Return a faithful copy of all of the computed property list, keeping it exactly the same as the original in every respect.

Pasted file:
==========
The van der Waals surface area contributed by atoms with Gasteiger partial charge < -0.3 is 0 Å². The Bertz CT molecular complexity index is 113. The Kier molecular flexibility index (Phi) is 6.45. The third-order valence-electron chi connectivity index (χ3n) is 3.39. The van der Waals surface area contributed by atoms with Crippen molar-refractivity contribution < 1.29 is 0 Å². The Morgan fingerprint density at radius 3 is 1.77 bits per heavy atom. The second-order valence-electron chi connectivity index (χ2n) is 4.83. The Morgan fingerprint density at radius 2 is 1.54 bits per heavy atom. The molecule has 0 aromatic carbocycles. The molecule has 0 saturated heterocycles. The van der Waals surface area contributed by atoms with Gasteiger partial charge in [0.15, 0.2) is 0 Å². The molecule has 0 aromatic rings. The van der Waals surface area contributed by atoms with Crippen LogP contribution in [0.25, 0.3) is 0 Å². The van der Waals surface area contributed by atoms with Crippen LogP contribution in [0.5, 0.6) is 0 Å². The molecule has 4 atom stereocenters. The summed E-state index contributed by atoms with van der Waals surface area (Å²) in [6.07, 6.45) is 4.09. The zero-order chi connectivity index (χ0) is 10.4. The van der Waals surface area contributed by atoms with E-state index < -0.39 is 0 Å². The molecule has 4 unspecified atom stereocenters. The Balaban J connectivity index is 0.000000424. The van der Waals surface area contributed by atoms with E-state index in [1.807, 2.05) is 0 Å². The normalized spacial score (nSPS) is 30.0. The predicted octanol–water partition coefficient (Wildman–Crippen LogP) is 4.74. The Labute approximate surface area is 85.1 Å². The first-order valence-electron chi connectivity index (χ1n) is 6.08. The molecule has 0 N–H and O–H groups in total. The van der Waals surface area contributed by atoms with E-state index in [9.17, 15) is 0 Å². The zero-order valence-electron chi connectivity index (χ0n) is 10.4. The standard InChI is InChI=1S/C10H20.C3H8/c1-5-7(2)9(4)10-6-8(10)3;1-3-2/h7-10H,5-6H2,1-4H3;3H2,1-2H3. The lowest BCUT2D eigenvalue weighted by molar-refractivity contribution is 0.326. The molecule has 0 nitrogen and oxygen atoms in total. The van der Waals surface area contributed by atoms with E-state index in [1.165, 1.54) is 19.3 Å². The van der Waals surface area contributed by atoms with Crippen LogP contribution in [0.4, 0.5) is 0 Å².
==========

The van der Waals surface area contributed by atoms with Gasteiger partial charge < -0.3 is 0 Å². The Bertz CT molecular complexity index is 113. The Kier molecular flexibility index (Phi) is 6.45. The third-order valence-electron chi connectivity index (χ3n) is 3.39. The van der Waals surface area contributed by atoms with Crippen molar-refractivity contribution < 1.29 is 0 Å². The Morgan fingerprint density at radius 3 is 1.77 bits per heavy atom. The second-order valence-electron chi connectivity index (χ2n) is 4.83. The Morgan fingerprint density at radius 2 is 1.54 bits per heavy atom. The molecule has 0 aromatic carbocycles. The molecule has 0 saturated heterocycles. The van der Waals surface area contributed by atoms with Gasteiger partial charge in [0.15, 0.2) is 0 Å². The molecule has 0 aromatic rings. The van der Waals surface area contributed by atoms with Crippen LogP contribution in [0.25, 0.3) is 0 Å². The van der Waals surface area contributed by atoms with Crippen LogP contribution in [0.5, 0.6) is 0 Å². The molecule has 4 atom stereocenters. The summed E-state index contributed by atoms with van der Waals surface area (Å²) in [6.07, 6.45) is 4.09. The zero-order chi connectivity index (χ0) is 10.4. The van der Waals surface area contributed by atoms with E-state index < -0.39 is 0 Å². The molecule has 4 unspecified atom stereocenters. The Balaban J connectivity index is 0.000000424. The van der Waals surface area contributed by atoms with E-state index in [1.807, 2.05) is 0 Å². The normalized spacial score (nSPS) is 30.0. The predicted octanol–water partition coefficient (Wildman–Crippen LogP) is 4.74. The Labute approximate surface area is 85.1 Å². The first-order valence-electron chi connectivity index (χ1n) is 6.08. The molecule has 0 N–H and O–H groups in total. The van der Waals surface area contributed by atoms with E-state index in [9.17, 15) is 0 Å². The zero-order valence-electron chi connectivity index (χ0n) is 10.4. The standard InChI is InChI=1S/C10H20.C3H8/c1-5-7(2)9(4)10-6-8(10)3;1-3-2/h7-10H,5-6H2,1-4H3;3H2,1-2H3. The lowest BCUT2D eigenvalue weighted by molar-refractivity contribution is 0.326. The molecule has 0 nitrogen and oxygen atoms in total. The van der Waals surface area contributed by atoms with E-state index in [1.165, 1.54) is 19.3 Å². The van der Waals surface area contributed by atoms with Crippen LogP contribution in [0.4, 0.5) is 0 Å².